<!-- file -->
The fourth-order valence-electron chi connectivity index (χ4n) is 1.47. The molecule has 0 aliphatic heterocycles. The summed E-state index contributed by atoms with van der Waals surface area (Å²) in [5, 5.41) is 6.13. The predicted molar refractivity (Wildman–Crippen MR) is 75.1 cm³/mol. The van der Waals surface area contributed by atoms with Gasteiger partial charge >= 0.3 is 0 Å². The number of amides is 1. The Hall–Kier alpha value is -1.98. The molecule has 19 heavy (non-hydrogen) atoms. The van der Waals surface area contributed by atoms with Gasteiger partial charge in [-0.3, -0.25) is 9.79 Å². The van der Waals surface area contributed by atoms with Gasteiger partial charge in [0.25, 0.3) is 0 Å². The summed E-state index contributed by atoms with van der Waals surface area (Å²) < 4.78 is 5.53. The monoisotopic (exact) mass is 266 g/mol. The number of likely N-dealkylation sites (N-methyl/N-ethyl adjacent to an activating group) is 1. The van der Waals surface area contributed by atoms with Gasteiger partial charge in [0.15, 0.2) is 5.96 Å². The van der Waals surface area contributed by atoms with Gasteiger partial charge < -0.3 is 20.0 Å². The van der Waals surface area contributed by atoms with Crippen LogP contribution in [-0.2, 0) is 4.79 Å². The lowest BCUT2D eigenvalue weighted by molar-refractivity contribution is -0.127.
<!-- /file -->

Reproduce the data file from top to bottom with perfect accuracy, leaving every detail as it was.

The fourth-order valence-electron chi connectivity index (χ4n) is 1.47. The molecule has 0 aliphatic heterocycles. The summed E-state index contributed by atoms with van der Waals surface area (Å²) in [5, 5.41) is 6.13. The predicted molar refractivity (Wildman–Crippen MR) is 75.1 cm³/mol. The van der Waals surface area contributed by atoms with Gasteiger partial charge >= 0.3 is 0 Å². The number of amides is 1. The Hall–Kier alpha value is -1.98. The molecule has 19 heavy (non-hydrogen) atoms. The van der Waals surface area contributed by atoms with Gasteiger partial charge in [-0.3, -0.25) is 9.79 Å². The van der Waals surface area contributed by atoms with Gasteiger partial charge in [0.25, 0.3) is 0 Å². The summed E-state index contributed by atoms with van der Waals surface area (Å²) < 4.78 is 5.53. The monoisotopic (exact) mass is 266 g/mol. The number of likely N-dealkylation sites (N-methyl/N-ethyl adjacent to an activating group) is 1. The van der Waals surface area contributed by atoms with Gasteiger partial charge in [0.15, 0.2) is 5.96 Å². The van der Waals surface area contributed by atoms with Gasteiger partial charge < -0.3 is 20.0 Å². The van der Waals surface area contributed by atoms with Crippen LogP contribution in [-0.2, 0) is 4.79 Å². The lowest BCUT2D eigenvalue weighted by molar-refractivity contribution is -0.127.